My name is Juliet Najjumba and I am the Founder and Director of African Cultural Services, Inc. (ACS). While I am originally from Uganda, I graduated in Germany and have been working in the US for the past several years. When I am not working for ACS, I am a Certified Nursing Assistant (CNA) working 40 hours a week during the night shift.
After emigrating from Germany, where I ran similar community programming, I founded African Cultural Services, Inc. (ACS) in 2011. ACS is a nonprofit organization in Waltham, MA. We seek to highlight the importance of intercultural respect and celebration among communities of African and non-African descent alike. This takes the form of a diverse Cultural Arts Education Program-–cultural edutainment—that works with children and families from underserved communities (e.g., low income, African immigrant communities) in the Waltham area.
The city of Waltham, MA is known for its significant immigrant population, with over a quarter of its residents being foreign-born. A notable portion of those individuals are African, with a majority of those being Ugandan. As of 2009, at least 1,500 Waltham residents were Ugandan immigrants. Indeed, so significant is the population that the Uganda North American Association was Waltham-based until recently.
Although not universal, many of these individuals are involved, at least initially, in the care industry and are responsible for the financial well-being of their family’s state-side and those back in Uganda/Africa. As a result, the community is often reliant on relatives for childcare, and afterschool programming is not typically a financial option. This means many of these students are not exposed to the same educational, social, and health opportunities outside of school as their peers.
In order to address these community needs in Waltham; the ACS has three primary components:
- a weekly afterschool program;
- monthly community cultural events;
- professional development workshops & in-school visits.
In addition to the regular programming within the African immigrant and low-income communities, ACS also develops outreach programming for particularly vulnerable youth who would otherwise not have access to out-of-school support. In the 2017 academic year, the “Let Them Shine” Program provided over 1700 students access to activities that included African dance, Africa in the classroom, the performing arts, music and art making, academic support, healthy snacks, gymnastics, and field trips. Students are offered opportunities to explore, interact with, and broaden their knowledge about their communities and themselves. We strive to ensure our programming includes a focus on physical health (physical activity through dance and community games) and mental health (cultural awareness and celebration helps foster self-confidence and prevent bullying).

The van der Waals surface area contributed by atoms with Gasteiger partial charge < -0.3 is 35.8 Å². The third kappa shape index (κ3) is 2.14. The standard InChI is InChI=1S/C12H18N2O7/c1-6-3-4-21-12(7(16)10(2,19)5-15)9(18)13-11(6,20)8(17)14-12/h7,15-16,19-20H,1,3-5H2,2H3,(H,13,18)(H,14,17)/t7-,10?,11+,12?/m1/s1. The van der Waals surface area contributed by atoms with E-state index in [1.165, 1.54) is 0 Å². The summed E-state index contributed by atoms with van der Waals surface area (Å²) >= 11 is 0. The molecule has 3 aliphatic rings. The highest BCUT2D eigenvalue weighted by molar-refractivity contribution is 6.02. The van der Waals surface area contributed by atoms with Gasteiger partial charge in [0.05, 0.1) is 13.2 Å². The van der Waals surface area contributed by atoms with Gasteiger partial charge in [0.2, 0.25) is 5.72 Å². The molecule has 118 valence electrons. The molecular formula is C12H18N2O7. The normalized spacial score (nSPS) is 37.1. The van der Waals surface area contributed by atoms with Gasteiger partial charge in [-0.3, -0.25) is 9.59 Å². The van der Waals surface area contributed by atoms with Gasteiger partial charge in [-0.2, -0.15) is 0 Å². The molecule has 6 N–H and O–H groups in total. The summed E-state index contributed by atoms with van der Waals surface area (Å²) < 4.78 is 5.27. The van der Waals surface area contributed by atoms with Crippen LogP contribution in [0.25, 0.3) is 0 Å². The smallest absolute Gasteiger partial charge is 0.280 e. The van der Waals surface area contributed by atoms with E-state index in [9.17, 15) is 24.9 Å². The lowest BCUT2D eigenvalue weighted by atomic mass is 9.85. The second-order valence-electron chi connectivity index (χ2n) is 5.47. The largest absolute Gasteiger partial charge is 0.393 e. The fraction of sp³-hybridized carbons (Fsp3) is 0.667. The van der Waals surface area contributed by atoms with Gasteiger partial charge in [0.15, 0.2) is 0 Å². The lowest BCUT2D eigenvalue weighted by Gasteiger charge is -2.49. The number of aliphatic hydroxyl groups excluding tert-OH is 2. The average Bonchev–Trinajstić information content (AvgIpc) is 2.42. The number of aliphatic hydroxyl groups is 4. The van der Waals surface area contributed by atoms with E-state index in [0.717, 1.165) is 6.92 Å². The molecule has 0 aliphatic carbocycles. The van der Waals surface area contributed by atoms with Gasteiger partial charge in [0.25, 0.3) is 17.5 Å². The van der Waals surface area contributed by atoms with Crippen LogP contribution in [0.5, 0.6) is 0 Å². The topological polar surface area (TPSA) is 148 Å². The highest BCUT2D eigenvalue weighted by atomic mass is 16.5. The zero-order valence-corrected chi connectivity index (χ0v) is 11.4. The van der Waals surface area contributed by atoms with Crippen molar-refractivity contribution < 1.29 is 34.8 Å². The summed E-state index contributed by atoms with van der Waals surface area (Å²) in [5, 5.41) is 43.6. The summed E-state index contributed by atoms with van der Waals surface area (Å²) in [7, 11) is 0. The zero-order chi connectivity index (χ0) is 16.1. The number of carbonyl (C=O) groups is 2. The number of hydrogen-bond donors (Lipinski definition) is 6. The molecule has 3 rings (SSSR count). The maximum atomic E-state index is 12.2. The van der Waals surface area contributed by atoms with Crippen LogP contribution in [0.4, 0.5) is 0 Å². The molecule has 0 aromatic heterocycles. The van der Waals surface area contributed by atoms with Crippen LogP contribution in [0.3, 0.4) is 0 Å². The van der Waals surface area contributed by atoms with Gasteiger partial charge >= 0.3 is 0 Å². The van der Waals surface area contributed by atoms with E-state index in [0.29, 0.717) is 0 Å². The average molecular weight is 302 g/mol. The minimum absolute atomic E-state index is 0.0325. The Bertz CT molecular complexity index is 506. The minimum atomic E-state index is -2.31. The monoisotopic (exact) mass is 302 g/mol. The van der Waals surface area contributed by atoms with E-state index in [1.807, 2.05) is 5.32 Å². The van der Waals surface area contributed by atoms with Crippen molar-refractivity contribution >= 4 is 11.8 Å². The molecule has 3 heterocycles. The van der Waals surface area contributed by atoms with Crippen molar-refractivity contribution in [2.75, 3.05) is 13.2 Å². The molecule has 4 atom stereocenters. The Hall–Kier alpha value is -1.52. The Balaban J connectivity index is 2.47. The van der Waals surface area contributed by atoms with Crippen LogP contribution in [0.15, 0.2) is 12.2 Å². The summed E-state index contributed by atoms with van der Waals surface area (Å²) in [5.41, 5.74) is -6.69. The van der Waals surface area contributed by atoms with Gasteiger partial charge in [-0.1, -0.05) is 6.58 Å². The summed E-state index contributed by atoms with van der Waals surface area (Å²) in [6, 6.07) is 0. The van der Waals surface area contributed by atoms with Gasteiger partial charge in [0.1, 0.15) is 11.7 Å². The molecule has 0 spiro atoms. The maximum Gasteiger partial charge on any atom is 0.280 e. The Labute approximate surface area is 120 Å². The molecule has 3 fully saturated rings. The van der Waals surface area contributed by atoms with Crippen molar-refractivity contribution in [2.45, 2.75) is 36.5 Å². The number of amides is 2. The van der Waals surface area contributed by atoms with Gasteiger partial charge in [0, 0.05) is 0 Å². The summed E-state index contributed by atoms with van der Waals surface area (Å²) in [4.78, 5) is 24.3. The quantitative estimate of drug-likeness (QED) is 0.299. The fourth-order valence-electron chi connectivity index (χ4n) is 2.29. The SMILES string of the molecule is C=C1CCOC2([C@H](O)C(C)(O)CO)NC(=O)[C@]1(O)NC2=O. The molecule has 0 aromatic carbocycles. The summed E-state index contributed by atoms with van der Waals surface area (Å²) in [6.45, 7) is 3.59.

At present, ACS programming is funded in large part by myself (80% me; 18% grants; 12% subsidized programming fees for those who can afford to pay). We have set fees in order to meet the costs of running the program, and while parents are eager to have their children participate, many still are unable to pay. As we develop—we are currently at full capacity—we need a larger, more permanent space and more consistent and sustainable sources of funding to ensure access for students in need.
In order to do so, I am eager to hear your suggestions and advice on how best to develop our work and fundraising strategies, so we can sustain our programs for the years to come. Questions, comments, and suggestions are welcome!